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Re: [Synoptic-L] If Luke knew Matthew - part two

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  • Maluflen@aol.com
    In a message dated 10/31/2001 7:43:15 PM Eastern Standard Time, Maluflen@aol.com writes:
    Message 1 of 18 , Nov 1, 2001
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      In a message dated 10/31/2001 7:43:15 PM Eastern Standard Time,
      Maluflen@... writes:

      << Diegesis means not only narrative but also exposition. Luke
      doesn't say, though he probably implies, that he himself will produce an
      alternative diegesis to those produced before him. The infinitive grapsai is
      in the absolute, modified only by the adverb kathexes -- and by the purpose
      clause that constitutes the climax of the prologue.>>

      My last statement here presupposes a phrase division of the text that I
      thought was quite universally agreed upon. I now note, however, that a
      coherent (though I believe ultimately unconvincing) argument has recently
      been made again for dividing the text differently: specifically, for taking
      the adverb akribos as also modifying grapsai. See the article by David Balch,
      which is chapter 9 in a very interesting collection of essays on Luke-Acts
      under the title "Jesus and the Heritage of Israel", (ed. David P. Moessner;
      Trinity Press International 1999, pp. 229-250). The quality of the essays in
      this volume suggests that Trinity Press Int. will be a worthy forum for the
      upcoming publication of Dr. Goodacre.

      Leonard Maluf

      Synoptic-L Homepage: http://www.bham.ac.uk/theology/synoptic-l
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    • Emmanuel Fritsch
      ... Is it not possible to say that in order , for Luke, means in fact in an order , ie Luke means that several documents for the different tradition about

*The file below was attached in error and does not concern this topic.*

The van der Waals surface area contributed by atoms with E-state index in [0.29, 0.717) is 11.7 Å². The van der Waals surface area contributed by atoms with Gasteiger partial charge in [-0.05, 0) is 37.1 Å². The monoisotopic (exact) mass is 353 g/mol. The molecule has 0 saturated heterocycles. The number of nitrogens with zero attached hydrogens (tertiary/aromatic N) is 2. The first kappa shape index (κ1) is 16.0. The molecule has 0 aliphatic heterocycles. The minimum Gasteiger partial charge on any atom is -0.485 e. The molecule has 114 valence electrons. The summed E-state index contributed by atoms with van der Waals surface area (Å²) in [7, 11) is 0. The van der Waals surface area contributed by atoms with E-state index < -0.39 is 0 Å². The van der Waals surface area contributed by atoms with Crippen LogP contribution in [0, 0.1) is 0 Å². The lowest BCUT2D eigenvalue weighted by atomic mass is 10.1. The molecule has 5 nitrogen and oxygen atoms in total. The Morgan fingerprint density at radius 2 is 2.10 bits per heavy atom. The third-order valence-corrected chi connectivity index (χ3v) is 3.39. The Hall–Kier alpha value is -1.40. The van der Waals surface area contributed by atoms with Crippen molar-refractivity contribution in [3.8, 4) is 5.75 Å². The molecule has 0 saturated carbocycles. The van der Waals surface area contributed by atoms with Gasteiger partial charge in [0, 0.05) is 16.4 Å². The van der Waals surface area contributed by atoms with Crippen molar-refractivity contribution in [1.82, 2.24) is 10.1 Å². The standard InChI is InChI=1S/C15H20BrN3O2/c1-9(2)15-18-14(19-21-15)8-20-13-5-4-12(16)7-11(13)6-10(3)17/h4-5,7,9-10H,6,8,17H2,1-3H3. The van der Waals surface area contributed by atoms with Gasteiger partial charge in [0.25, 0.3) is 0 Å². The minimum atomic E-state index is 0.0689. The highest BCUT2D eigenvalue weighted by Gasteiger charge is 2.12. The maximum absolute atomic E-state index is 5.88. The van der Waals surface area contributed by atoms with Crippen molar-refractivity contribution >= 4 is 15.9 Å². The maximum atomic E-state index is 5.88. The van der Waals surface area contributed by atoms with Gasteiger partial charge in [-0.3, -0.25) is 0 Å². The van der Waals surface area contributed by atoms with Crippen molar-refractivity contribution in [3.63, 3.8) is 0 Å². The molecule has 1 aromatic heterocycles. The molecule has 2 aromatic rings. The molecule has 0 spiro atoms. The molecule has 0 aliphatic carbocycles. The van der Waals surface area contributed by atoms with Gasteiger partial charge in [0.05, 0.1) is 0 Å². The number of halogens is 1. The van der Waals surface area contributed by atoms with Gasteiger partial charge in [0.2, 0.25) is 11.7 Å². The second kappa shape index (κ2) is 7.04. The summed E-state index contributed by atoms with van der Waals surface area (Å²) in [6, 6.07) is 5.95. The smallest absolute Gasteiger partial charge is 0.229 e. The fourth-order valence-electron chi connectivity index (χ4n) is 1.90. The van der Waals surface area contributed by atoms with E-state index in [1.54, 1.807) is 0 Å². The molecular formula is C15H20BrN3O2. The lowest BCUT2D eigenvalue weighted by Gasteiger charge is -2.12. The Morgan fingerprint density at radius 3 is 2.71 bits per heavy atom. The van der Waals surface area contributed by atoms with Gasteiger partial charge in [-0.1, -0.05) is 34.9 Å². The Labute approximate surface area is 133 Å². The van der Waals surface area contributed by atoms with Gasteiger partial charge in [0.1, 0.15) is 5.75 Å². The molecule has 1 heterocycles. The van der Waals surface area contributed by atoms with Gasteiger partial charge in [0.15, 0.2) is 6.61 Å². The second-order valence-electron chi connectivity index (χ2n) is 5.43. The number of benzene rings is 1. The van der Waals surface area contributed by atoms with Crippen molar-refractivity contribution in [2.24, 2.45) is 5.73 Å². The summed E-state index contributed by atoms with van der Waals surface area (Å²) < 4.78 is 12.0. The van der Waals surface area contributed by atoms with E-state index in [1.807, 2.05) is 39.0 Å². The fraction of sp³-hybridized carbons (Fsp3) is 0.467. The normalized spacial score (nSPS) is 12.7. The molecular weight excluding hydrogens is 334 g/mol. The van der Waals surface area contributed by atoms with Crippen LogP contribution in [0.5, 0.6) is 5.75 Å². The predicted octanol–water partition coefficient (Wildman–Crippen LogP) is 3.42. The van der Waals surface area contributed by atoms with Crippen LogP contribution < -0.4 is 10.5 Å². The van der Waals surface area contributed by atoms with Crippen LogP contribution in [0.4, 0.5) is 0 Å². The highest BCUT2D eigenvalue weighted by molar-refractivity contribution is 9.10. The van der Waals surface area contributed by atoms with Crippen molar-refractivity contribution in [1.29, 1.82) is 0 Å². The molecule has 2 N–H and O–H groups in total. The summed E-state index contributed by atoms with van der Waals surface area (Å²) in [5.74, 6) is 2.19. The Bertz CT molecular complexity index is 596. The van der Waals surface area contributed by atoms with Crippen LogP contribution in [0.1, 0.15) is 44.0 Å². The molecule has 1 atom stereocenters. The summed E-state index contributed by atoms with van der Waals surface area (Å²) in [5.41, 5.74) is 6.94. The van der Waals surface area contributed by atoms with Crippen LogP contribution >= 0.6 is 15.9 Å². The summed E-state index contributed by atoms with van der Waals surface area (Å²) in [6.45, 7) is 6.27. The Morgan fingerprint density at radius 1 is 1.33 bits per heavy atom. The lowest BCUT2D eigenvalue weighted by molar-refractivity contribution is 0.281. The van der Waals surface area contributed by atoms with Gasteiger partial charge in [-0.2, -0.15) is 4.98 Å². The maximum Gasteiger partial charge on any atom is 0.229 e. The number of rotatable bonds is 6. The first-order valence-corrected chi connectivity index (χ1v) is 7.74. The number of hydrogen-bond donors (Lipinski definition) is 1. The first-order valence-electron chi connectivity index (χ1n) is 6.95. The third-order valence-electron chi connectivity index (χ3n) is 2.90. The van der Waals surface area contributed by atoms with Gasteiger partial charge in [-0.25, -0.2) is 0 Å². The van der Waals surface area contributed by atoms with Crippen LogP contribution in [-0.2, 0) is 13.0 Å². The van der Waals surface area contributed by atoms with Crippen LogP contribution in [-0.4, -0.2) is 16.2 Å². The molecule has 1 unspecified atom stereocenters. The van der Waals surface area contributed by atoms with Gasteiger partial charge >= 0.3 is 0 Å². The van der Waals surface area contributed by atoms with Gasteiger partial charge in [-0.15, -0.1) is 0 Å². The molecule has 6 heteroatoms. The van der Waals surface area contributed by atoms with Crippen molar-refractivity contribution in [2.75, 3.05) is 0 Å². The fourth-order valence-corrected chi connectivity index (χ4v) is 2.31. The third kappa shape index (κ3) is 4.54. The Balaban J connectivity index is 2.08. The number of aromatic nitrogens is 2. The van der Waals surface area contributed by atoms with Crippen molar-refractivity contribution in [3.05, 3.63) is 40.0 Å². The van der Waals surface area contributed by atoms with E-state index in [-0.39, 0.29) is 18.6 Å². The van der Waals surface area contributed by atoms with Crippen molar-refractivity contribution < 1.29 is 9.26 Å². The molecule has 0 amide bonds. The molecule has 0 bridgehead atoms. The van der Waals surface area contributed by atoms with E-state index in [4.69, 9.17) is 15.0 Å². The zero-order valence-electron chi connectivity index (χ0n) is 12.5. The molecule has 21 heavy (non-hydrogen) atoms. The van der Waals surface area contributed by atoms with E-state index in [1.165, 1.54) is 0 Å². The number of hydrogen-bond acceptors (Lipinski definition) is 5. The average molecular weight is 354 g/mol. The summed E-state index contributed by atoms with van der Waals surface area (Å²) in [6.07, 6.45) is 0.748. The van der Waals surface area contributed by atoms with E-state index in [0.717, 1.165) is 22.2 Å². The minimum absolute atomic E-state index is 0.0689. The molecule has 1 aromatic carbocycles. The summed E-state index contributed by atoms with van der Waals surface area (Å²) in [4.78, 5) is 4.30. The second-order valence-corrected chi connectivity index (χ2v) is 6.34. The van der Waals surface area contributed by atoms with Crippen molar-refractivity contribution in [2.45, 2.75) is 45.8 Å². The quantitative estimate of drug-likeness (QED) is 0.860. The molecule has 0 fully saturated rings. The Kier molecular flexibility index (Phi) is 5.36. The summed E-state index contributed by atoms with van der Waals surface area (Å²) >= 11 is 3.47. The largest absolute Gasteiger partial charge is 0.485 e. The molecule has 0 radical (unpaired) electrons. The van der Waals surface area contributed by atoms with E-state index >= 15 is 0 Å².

Message 2 of 18 , Nov 2, 2001
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        Mark Goodacre wrote :

        > > "The adverb KAQEXHS lets the reader into Luke's reason for writing
        > > and his way of going about it. At Luke 8.1 and Acts 18.23 he uses it
        > > of Jesus and Paul travelling from place to place, at Acts 3.24 of a
        > > succession of prophecy beginning with Samuel which foretold the events
        > > he narrates, and at Acts 11.4 of Peter telling in orderly succession
        > > the events which led him to support the admission of the gentiles.
        > > Its meaning emerges as 'in succession', 'connectedly' or 'in
        > > historical order'. It testifies to Luke's enthusiasm for temporal
        > > succession as his vehicle for theology, a conviction inherited from
        > > the Old Testament and, above all, from the Deuteronomistic historian
        > > whose Succession Narrative, well so called, deployed it on an equally
        > > epic scale."
        >
        > More broadly in relation to Luke's order, I simply find it difficult to
        > imagine Luke creating that feeling of narrative continuity, of
        > movement, of biographical plausibility, while retaining the huge
        > Matthaean structures. I'm just not sure how it would have been
        > possible to do that.

        Is it not possible to say that "in order", for Luke, means
        in fact "in an order", ie Luke means that several documents
        for the different tradition about Jesus is "disorder", ie
        not 'connected', not 'in succession' ?

        With other words : May "in order" be just the mix of all information
        that come to Luke into a single documents, presenting a BION of Jesus
        in continuity, and thus, "in order" would just represent the trend
        to merge stories ?

        a+
        manu

        Synoptic-L Homepage: http://www.bham.ac.uk/theology/synoptic-l
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